Our friend Dimitri, who died suddenly in June, was supposed to come and visit along with his friend Xavier from August 11-14. The two didn't have any trip cancellation insurance, so after Dimi's funeral it was decided that Xavier would still come, with his wife, Ilse, in Dimitri's place. When we heard that they would be coming, we sent word that we would very much like to host them in Edmonton.
So this past week I worked hard to get ahead of the garden produce for a few days, mowed the lawn, and did laundry two days earlier than usual so that everything would be ready when our company arrived on Thursday afternoon. Lee left work early on Thursday and took Friday off as well, and we looked forward to our visitors' arrival, though we knew next to nothing about who they were. Because our friend Dimi was a 34-year-old para-commando, I expected we would be visited by one of his young army friends with a young wife.
So I was a bit surprised when a couple close to my own age pulled up in their rental car, and it took only a few seconds to realize that they were my kind of people. After Belgian kisses (three on opposite cheeks) were exchanged all around, I asked Xavier how to pronounce his name. "How do you pronounce it?" he asked. "Any way you want to say it is fine." When I insisted on hearing the proper pronunciation, he said, "It's Xavier (Ksaav-yay), pronounced the French way, or Richard, or whatever you like."
What unfolded from that point on was a lovely weekend with a wonderful couple -- both of whom were warm and friendly, with an excellent sense of fun and a marvelous command of English. Xavier is a retired barber of a philosophical bent who is now Mr. Fix-it for a senior's facility and acts in his local theatre company, and Ilse is a physiotherapist who provides fitted wheelchairs for the disabled, loves cycling and being with people. We had so many wonderful conversations. They were very interested in outdoor pursuits, and the weather was perfect while they were here, offering us a lot of time outside.
Thursday evening we introduced them to the Miracle Treat Blizzard fundraiser at Dairy Queen and did a wee bit of sightseeing, watching some Pokemon Go insanity at the Legislature grounds. On Friday we spent an hour in the bison paddock at Elk Island National Park just watching a herd grazing. Then we went canoeing for two hours on Astotin Lake, and had a leisurely lunch on a hillside with a gorgeous lake view. Friday evening we visited the Fringe Festival in Old Strathcona, taking in some street performers, and ended the evening at the High Level Diner for coffee, beer and dessert. On Saturday, we took a 30 km bike ride through the river valley (I never would have made it up the Keillor Road hill without Xavier's help!!) and we all went out for dinner with our kids. And this morning Julia made them two kinds of berry pancakes before they caught a plane to visit friends in Ontario.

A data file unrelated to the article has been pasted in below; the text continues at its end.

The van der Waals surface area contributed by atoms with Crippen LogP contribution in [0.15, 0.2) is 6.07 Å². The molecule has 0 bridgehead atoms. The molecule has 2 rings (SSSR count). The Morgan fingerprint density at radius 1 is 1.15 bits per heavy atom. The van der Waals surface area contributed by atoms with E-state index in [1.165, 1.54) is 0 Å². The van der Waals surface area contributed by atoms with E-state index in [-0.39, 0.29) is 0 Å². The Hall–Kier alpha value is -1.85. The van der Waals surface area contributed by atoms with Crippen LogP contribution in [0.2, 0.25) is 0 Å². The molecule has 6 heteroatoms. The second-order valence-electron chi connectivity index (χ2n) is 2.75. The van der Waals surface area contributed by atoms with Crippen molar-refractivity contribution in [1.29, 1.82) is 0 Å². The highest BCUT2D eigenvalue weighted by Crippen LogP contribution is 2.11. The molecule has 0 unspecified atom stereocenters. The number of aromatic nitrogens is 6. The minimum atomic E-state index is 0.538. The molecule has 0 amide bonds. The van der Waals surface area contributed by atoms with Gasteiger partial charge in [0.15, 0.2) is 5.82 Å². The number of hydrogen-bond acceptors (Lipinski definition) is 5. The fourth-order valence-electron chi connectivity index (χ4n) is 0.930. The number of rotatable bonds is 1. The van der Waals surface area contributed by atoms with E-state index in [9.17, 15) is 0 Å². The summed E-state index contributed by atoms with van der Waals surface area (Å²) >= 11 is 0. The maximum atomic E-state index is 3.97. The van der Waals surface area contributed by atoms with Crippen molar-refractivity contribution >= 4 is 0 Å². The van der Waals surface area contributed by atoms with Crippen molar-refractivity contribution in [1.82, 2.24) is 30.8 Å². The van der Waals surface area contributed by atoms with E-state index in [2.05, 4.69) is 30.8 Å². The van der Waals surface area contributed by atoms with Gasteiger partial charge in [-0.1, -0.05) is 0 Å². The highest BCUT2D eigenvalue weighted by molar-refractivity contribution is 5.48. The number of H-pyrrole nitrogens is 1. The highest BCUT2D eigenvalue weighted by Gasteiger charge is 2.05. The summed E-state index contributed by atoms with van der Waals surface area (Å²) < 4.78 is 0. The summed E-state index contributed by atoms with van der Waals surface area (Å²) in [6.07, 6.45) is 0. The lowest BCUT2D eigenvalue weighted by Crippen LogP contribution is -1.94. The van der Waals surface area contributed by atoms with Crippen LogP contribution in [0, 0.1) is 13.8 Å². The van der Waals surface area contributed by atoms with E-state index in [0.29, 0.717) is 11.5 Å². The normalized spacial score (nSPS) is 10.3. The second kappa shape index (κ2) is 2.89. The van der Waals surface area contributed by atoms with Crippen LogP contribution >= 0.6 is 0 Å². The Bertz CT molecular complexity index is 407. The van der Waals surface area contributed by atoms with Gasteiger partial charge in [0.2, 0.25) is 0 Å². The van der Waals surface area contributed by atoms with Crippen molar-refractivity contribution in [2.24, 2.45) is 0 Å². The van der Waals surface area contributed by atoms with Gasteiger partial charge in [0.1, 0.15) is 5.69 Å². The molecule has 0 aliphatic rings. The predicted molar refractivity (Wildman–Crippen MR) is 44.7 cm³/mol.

It is only now that they are gone that I realize how much their visit meant to me. Dimitri's death was a shock, something completely unforeseeable and heart-breaking. He should have been here touring the Rocky Mountains, canoeing, and drinking Canadian beer with his friend and mentor, Xavier, who is still very much feeling the loss. We were so far removed from the tragedy of Dimi's death because of distance, but Xavier and Ilse's presence made it accessible and real for me, and assured me that life continues for my friends in Belgium, albeit without a beloved friend, son and grandson. After Ilse and Xavier left this morning, tears of sadness -- and gratitude -- flowed.
Dimi, your death is a hard thing to understand -- you had so much to live for. But somehow, I think you know how grateful I am to know your friends Ilse and Xavier, and I thank you for providing the impetus that sent them our way. Your friendship was an unexpected gift in my life, and your parting gift of these two warm and funny friends is also unexpected and much appreciated. You loved them, and now I love them too.
Dankuwel, my friend, and rest in peace.